Apple notes that In various embodiments the liquid-tight seal shall be rated between 3 (spraying water) and 6 (powerful water jets) while in some embodiments the liquid-tight seal shall be rated between 4 (splashing water) and 7 (immersion up to 1 meter). In various embodiments the liquid-tight seal shall be rated between 5 (water jets) and 8 (immersion beyond 1 meter) while in some embodiments liquid-tight shall mean the seal will protect the electronic device against liquid ingress up to 100 feet for 30 minutes.
Wireless charging has been rumored for this year's upcoming iPhone 8, which is said to most likely use Apple's in-house wireless charging methods -- like the Apple Watch's inductive charging -- and not an extended-range solution. If the company integrated an inductive charging pad right onto the AirPods case, it would be an interesting mobile solution for users to juice up their Apple Watch or iPhone, but the amount of power that the AirPods charging case could hold remains unclear.


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Apple Face Detection Patent Hints at Possible PrimeSense Tech Headed For ‘iPhone 8’

Tuesday, March 7th, 2017

Apple was awarded a patent today that details a method of detecting faces in a digital video feed through the use of depth information.

Published by the U.S. Patent and Trademark Office, the document describes how face detection algorithms could identify the presence of faces in a live video when people in the scene are located at different distances from the camera.


To reduce processing overhead and minimize error rates, the system applies depth information to existing face detection algorithms used in photography and intelligently scales the face window sizes according to their depth coordinates – i.e., the further away a face is from the lens, the smaller the capture frame around it.

The method utilizes a special infrared light to project an optical radiation pattern onto the scene, which is then converted into a depth map. As noted by AppleInsider, the depth mapping system referenced in the patent is based on motion tracking technology developed by Israeli motion capture firm PrimeSense, which Apple acquired in 2013.


While the system is able to recognize faces in general, it lacks the ability to identify differences between individual faces, so this isn't a bio-recognition solution in itself, but it could become a crucial enabling step in a wider authentication system.

Apple is said to be developing a "revolutionary" front-facing camera system for the upcoming "iPhone 8". The technology is rumored to consist of three modules to enable fully-featured 3D sensing capabilities. While there's no way to know for sure if this particular patent describes one of those modules, the upgraded camera system is said to be fueled by PrimeSense algorithms.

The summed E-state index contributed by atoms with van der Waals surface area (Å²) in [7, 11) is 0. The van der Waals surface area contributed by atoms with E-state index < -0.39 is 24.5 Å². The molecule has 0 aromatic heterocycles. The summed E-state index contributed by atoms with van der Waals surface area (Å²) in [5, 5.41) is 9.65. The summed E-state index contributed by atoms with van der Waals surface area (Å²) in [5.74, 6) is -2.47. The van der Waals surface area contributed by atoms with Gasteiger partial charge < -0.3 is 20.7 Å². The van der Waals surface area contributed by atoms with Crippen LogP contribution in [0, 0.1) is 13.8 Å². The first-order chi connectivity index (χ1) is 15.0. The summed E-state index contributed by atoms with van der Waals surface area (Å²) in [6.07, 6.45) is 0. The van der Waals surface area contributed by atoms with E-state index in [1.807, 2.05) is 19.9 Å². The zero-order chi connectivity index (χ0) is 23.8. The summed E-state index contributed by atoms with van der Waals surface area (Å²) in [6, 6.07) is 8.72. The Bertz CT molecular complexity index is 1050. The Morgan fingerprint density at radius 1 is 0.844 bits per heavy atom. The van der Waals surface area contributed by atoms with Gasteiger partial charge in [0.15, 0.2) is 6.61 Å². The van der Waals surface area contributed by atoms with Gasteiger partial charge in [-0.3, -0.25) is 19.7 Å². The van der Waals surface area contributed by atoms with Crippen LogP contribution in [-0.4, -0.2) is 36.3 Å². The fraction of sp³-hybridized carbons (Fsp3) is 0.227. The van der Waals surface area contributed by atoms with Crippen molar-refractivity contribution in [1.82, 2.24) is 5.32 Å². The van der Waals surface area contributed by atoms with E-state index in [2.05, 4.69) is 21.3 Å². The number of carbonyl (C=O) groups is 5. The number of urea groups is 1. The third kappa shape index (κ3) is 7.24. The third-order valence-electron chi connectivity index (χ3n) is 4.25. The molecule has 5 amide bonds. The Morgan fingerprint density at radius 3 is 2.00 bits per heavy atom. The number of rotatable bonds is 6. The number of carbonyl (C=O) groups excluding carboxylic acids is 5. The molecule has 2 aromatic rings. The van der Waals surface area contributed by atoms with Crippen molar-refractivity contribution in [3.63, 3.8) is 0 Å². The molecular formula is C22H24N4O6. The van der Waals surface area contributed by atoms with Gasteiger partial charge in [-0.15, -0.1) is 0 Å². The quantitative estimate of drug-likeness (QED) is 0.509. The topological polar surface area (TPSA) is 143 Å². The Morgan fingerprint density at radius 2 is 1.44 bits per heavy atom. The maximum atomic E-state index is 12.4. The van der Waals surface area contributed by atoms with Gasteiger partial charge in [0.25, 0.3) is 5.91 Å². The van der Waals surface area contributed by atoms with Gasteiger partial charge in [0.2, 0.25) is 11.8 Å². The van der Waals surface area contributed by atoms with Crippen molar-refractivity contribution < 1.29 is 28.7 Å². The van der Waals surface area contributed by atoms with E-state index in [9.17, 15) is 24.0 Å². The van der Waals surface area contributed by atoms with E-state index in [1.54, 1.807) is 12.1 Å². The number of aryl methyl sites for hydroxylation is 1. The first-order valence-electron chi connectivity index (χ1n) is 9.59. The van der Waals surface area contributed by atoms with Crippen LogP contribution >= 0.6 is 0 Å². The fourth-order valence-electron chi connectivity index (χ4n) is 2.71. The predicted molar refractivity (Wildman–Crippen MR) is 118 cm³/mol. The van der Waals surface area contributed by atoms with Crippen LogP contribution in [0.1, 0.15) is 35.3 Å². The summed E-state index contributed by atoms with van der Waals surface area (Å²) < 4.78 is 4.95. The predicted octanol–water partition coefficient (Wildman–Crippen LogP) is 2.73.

Related Roundup: iPhone 8 (2017)
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New iPhone Patent Suggests Touch ID May Live on in a Different Form

Thursday, February 23rd, 2017

One of the more contentious iPhone 8 rumors we've seen recently is the claim that with the removal of the home button, Apple will ditch its Touch ID fingerprint recognition technology and replace it with another form of bio-recognition hardware.

While several possible alternatives have been put forward – such as iris scanning, facial recognition, and even a combination of technologies – each has its pros and cons, while it's still far from clear how Apple would implement them in a purportedly bezel-free OLED handset.

On the other hand, it's possible that Apple plans to retain a fingerprint identification system in the context of a wider technology which doesn't rely on Touch ID as it is currently understood. A new Apple patent application published on Thursday and discovered by AppleInsider offers a case in point.


The patent is called "Acoustic imaging system architecture" and describes a method by which a conventional capacitive sensor like Touch ID is replaced by an array of acoustic transducers laid out beneath an iPhone display or in its protective housing.

Some embodiments describe the transducers as capable of generating acoustic waves, or pulses, which propagate through different substrates, including an iPhone's coverglass. A sensing mode then monitors reflections, attenuations, and diffractions in the sound waves caused by a foreign body – such as a finger – coming into contact with the responsive substrate.